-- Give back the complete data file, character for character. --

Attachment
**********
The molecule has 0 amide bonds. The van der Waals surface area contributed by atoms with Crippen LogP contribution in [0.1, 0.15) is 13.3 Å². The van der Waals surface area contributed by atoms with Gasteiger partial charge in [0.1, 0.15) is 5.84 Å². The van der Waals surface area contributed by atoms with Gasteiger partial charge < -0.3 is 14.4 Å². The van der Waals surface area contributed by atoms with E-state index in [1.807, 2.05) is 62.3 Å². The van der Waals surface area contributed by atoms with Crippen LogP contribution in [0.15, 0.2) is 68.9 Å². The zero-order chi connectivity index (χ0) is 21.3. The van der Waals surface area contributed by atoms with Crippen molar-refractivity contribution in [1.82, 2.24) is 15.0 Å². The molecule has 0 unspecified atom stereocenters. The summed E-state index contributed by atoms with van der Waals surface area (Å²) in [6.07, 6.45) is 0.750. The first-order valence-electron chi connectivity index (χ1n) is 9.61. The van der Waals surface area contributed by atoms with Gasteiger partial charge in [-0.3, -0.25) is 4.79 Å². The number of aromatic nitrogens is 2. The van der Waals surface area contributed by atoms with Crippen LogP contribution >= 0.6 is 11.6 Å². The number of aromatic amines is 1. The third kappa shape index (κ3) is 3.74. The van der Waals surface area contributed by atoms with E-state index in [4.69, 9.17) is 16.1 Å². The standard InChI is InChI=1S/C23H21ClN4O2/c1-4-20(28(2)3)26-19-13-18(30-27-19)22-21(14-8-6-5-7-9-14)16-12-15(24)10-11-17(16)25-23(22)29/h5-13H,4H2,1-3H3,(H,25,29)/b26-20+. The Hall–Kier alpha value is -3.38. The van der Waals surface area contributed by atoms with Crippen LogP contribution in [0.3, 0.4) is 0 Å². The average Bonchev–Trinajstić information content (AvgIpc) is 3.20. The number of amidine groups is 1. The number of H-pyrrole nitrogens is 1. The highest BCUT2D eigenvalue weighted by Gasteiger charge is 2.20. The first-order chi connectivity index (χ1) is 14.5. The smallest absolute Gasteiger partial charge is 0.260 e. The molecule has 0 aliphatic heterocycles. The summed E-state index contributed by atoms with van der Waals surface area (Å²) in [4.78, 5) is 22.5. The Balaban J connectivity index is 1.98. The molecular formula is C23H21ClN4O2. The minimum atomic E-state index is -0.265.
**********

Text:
The molecule has 0 amide bonds. The van der Waals surface area contributed by atoms with Crippen LogP contribution in [0.1, 0.15) is 13.3 Å². The van der Waals surface area contributed by atoms with Gasteiger partial charge in [0.1, 0.15) is 5.84 Å². The van der Waals surface area contributed by atoms with Gasteiger partial charge < -0.3 is 14.4 Å². The van der Waals surface area contributed by atoms with E-state index in [1.807, 2.05) is 62.3 Å². The van der Waals surface area contributed by atoms with Crippen LogP contribution in [0.15, 0.2) is 68.9 Å². The zero-order chi connectivity index (χ0) is 21.3. The van der Waals surface area contributed by atoms with Crippen molar-refractivity contribution in [1.82, 2.24) is 15.0 Å². The molecule has 0 unspecified atom stereocenters. The summed E-state index contributed by atoms with van der Waals surface area (Å²) in [6.07, 6.45) is 0.750. The first-order valence-electron chi connectivity index (χ1n) is 9.61. The van der Waals surface area contributed by atoms with Gasteiger partial charge in [-0.3, -0.25) is 4.79 Å². The number of aromatic nitrogens is 2. The van der Waals surface area contributed by atoms with Crippen LogP contribution >= 0.6 is 11.6 Å². The number of aromatic amines is 1. The third kappa shape index (κ3) is 3.74. The van der Waals surface area contributed by atoms with E-state index in [4.69, 9.17) is 16.1 Å². The standard InChI is InChI=1S/C23H21ClN4O2/c1-4-20(28(2)3)26-19-13-18(30-27-19)22-21(14-8-6-5-7-9-14)16-12-15(24)10-11-17(16)25-23(22)29/h5-13H,4H2,1-3H3,(H,25,29)/b26-20+. The Hall–Kier alpha value is -3.38. The van der Waals surface area contributed by atoms with Crippen LogP contribution in [0.3, 0.4) is 0 Å². The average Bonchev–Trinajstić information content (AvgIpc) is 3.20. The number of amidine groups is 1. The number of H-pyrrole nitrogens is 1. The highest BCUT2D eigenvalue weighted by Gasteiger charge is 2.20. The first-order chi connectivity index (χ1) is 14.5. The smallest absolute Gasteiger partial charge is 0.260 e. The molecule has 0 aliphatic heterocycles. The summed E-state index contributed by atoms with van der Waals surface area (Å²) in [4.78, 5) is 22.5. The Balaban J connectivity index is 1.98. The molecular formula is C23H21ClN4O2. The minimum atomic E-state index is -0.265.